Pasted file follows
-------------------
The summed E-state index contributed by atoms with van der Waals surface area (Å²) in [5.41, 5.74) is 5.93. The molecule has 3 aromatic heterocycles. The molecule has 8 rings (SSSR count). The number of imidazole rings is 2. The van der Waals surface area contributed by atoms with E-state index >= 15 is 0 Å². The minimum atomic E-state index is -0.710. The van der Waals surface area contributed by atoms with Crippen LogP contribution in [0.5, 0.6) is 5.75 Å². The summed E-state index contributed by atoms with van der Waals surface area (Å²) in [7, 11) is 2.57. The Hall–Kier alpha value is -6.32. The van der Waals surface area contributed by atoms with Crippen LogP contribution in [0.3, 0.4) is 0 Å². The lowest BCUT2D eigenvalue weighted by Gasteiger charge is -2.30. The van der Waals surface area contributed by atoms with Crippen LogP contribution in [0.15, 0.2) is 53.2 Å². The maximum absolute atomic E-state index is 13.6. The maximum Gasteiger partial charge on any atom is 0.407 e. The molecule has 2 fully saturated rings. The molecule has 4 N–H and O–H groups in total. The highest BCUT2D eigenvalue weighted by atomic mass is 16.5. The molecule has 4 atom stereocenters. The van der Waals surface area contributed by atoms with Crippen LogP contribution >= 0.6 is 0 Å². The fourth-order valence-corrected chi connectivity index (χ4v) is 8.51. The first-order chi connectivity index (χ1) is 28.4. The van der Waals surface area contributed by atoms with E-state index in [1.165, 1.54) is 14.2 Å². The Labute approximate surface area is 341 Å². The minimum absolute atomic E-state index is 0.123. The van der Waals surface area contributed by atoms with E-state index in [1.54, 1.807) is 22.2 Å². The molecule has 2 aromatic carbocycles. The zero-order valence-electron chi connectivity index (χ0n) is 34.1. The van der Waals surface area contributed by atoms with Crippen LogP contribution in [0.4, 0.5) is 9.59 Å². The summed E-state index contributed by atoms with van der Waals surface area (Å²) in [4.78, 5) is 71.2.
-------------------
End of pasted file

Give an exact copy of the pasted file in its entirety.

The summed E-state index contributed by atoms with van der Waals surface area (Å²) in [5.41, 5.74) is 5.93. The molecule has 3 aromatic heterocycles. The molecule has 8 rings (SSSR count). The number of imidazole rings is 2. The van der Waals surface area contributed by atoms with E-state index >= 15 is 0 Å². The minimum atomic E-state index is -0.710. The van der Waals surface area contributed by atoms with Crippen LogP contribution in [0.5, 0.6) is 5.75 Å². The summed E-state index contributed by atoms with van der Waals surface area (Å²) in [7, 11) is 2.57. The Hall–Kier alpha value is -6.32. The van der Waals surface area contributed by atoms with Crippen LogP contribution in [0.3, 0.4) is 0 Å². The lowest BCUT2D eigenvalue weighted by Gasteiger charge is -2.30. The van der Waals surface area contributed by atoms with Crippen LogP contribution in [0.15, 0.2) is 53.2 Å². The maximum absolute atomic E-state index is 13.6. The maximum Gasteiger partial charge on any atom is 0.407 e. The molecule has 2 fully saturated rings. The molecule has 4 N–H and O–H groups in total. The highest BCUT2D eigenvalue weighted by atomic mass is 16.5. The molecule has 4 atom stereocenters. The van der Waals surface area contributed by atoms with Crippen LogP contribution >= 0.6 is 0 Å². The fourth-order valence-corrected chi connectivity index (χ4v) is 8.51. The first-order chi connectivity index (χ1) is 28.4. The van der Waals surface area contributed by atoms with E-state index in [1.165, 1.54) is 14.2 Å². The Labute approximate surface area is 341 Å². The minimum absolute atomic E-state index is 0.123. The van der Waals surface area contributed by atoms with E-state index in [1.54, 1.807) is 22.2 Å². The molecule has 2 aromatic carbocycles. The zero-order valence-electron chi connectivity index (χ0n) is 34.1. The van der Waals surface area contributed by atoms with Crippen LogP contribution in [0.4, 0.5) is 9.59 Å². The summed E-state index contributed by atoms with van der Waals surface area (Å²) in [4.78, 5) is 71.2.